Pimax launched the Portal’s Kickstarter campaign in November 2022 with the framing that its latest hardware is “the world’s first metaverse entertainment system” thanks to a suite of accessories that can convert it into a Quest 2-like VR headset, home console, or larger handheld. But based on my time with the Portal the real issue for the device isn’t whether its hardware is up to the test but whether it’ll have the apps and games to take advantage of its flexibility.
More Switch Lite than Steam Deck
As a refresher, the Pimax Portal ships with a respectable collection of specs that put it in line with other VR hardware in its general $300-$400 starting price range. Here’s what you’ll get if you back a Pimax Portal:
Pimax Portal Tech specs
- CPU: Qualcomm Snapdragon XR2
- GPU: Qualcomm Adreno 650
- Memory: 8GB of RAM / 128GB of storage OR 8GB of RAM / 256GB of storage
- Display: 5.5-inch, 3,840 x 2,160 resolution, 144Hz LCD or QLED display
- Tracking: 6DoF (six degrees of freedom) tracking via four back cameras
- Battery: 4,000mAh
Holding the Pimax Portal during my hands-on demo, I was most surprised by how small the device actually is. Maybe it’s my time with the Steam Deck, but this handheld is positively petite, with removable, soft-touch plastic controllers (compatible with housing that lets them work with VR) that are smaller than you’d find on the Switch.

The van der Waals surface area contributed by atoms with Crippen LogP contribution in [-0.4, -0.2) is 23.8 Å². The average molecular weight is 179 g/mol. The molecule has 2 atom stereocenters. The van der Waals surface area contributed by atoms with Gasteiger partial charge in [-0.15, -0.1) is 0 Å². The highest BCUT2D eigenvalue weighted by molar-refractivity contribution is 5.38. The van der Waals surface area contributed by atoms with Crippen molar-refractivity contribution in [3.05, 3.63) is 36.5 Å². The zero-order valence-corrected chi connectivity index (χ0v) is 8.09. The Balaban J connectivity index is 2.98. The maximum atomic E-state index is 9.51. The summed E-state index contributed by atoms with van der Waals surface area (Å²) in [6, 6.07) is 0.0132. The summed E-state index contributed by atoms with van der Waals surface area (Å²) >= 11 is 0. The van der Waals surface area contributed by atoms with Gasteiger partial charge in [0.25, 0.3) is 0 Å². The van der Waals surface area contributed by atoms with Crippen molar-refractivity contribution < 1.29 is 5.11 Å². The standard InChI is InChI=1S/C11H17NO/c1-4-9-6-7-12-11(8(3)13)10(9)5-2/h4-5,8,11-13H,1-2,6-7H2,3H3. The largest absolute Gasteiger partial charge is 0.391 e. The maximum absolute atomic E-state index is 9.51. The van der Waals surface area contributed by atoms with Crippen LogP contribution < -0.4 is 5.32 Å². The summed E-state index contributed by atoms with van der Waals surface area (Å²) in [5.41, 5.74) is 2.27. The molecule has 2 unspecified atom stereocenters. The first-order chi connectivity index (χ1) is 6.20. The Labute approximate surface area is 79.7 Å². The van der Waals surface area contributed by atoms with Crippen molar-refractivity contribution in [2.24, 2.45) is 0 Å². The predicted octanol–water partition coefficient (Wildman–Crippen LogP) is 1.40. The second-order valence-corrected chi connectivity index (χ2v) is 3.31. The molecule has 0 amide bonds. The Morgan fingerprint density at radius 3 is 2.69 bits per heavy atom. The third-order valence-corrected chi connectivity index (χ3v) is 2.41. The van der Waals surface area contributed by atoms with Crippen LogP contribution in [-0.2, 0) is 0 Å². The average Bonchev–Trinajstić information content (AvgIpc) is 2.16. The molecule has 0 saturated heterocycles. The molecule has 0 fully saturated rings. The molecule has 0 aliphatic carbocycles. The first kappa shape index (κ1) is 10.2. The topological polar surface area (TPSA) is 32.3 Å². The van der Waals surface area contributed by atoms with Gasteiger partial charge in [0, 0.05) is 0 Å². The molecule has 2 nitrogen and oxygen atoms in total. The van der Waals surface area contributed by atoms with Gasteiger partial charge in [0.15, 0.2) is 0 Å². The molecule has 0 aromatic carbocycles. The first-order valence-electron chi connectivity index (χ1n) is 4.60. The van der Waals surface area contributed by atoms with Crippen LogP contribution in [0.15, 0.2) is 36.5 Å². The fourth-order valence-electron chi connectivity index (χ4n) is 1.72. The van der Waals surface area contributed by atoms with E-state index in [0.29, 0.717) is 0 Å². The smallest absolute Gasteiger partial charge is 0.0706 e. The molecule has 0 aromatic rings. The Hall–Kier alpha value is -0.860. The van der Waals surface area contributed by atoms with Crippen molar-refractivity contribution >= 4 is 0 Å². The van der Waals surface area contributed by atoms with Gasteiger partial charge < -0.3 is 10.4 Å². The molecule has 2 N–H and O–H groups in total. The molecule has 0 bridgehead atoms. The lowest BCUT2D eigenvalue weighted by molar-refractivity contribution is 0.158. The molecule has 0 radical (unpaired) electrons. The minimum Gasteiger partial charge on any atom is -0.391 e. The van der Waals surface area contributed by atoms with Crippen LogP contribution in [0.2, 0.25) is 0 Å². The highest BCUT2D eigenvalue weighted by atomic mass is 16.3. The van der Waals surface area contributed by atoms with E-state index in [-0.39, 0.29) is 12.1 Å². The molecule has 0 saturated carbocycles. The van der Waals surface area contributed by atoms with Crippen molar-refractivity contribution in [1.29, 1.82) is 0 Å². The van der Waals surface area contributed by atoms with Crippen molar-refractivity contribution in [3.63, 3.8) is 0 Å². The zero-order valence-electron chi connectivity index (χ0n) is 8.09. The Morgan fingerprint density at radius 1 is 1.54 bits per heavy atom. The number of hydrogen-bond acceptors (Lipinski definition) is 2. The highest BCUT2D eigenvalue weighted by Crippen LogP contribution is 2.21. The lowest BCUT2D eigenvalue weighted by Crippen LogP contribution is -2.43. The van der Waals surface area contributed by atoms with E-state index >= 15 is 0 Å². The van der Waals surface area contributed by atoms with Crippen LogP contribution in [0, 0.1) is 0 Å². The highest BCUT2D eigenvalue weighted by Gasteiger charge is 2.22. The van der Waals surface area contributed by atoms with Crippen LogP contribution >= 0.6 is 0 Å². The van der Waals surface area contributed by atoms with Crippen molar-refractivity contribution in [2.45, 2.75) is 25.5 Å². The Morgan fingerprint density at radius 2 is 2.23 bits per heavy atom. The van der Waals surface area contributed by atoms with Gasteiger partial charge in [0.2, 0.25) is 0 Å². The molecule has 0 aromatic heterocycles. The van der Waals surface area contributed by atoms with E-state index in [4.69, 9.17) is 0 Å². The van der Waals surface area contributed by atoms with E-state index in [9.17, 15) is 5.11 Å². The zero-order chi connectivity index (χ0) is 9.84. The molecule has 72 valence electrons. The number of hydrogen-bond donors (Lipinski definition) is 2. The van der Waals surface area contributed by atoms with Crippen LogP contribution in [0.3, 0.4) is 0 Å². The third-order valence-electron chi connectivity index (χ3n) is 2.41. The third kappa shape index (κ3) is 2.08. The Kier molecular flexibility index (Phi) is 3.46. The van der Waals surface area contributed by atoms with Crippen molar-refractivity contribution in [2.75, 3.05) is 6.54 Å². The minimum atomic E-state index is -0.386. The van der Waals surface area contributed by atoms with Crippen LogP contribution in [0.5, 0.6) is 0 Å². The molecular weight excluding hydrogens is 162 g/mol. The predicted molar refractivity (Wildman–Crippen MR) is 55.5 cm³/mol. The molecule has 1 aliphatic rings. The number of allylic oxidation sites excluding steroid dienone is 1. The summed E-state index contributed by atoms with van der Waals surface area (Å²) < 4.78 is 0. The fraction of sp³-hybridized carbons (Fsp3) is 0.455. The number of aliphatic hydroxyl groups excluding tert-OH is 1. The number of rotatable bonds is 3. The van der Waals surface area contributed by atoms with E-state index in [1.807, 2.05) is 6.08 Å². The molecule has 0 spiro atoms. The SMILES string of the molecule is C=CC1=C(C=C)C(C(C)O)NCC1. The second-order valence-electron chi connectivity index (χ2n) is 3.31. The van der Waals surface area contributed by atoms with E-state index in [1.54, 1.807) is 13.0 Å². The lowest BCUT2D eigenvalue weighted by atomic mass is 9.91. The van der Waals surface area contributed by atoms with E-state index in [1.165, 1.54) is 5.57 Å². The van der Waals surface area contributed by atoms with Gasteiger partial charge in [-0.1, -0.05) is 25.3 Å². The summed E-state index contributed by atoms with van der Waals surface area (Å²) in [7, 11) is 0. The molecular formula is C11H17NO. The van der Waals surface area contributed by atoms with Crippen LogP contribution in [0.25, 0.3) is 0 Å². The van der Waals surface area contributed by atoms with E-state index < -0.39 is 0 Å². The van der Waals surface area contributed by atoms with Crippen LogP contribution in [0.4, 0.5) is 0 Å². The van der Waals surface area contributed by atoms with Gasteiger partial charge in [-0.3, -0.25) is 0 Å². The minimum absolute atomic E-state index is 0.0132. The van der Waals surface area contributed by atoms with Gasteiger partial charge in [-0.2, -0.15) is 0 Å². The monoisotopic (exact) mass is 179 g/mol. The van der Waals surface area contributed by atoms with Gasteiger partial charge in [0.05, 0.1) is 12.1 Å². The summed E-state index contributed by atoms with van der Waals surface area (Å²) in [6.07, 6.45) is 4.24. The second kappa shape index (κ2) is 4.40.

Playing through Streets of Rage 4, the buttons and sticks did the job but were maybe a tad mushier than I’d like if I was playing in handheld mode for longer periods of time. In terms of games, there’s anything you can get off the Play Store, access to various game streaming services, plus a selection of VR-specific experiences available through Pimax’s store.
Kind of complicated
When you decide to switch to VR, it’s simply a matter of toggling Pimax’s VR launcher from the Portal’s home screen, sliding the controllers off the Portal, and sliding the handheld into one of three of Pimax’s Portal View accessories. The major difference between each is how wide your field of view (FOV) is while you wear it, with options for either 60, 100, or 140-degree FOVs with tradeoffs on pixel density depending on which you pick.
This ultimately makes deciding what you’ll want for your Portal more complicated than it needs to be, but thankfully the system does work as expected. This might not replace Pimax’s higher-end headsets like the Pimax Crystal, but if VR is more of a nice-to-have than your main draw, you’ll be happy with what Pimax can accomplish with the Portal’s 4K screen.
If you can get over the fiddliness of the whole Pimax Portal experience, the leading cause for concern I have coming out of the demo is if it's going to have the VR experiences anyone will want to play. Pimax offers a wide variety of content, but will it have the kinds of exclusives Meta or HTC will secure for their headsets?
It’s hard to say, but if you’re interested in the Pimax Portal, Pimax is still accepting backers on Kickstarter for the truly adventurous.
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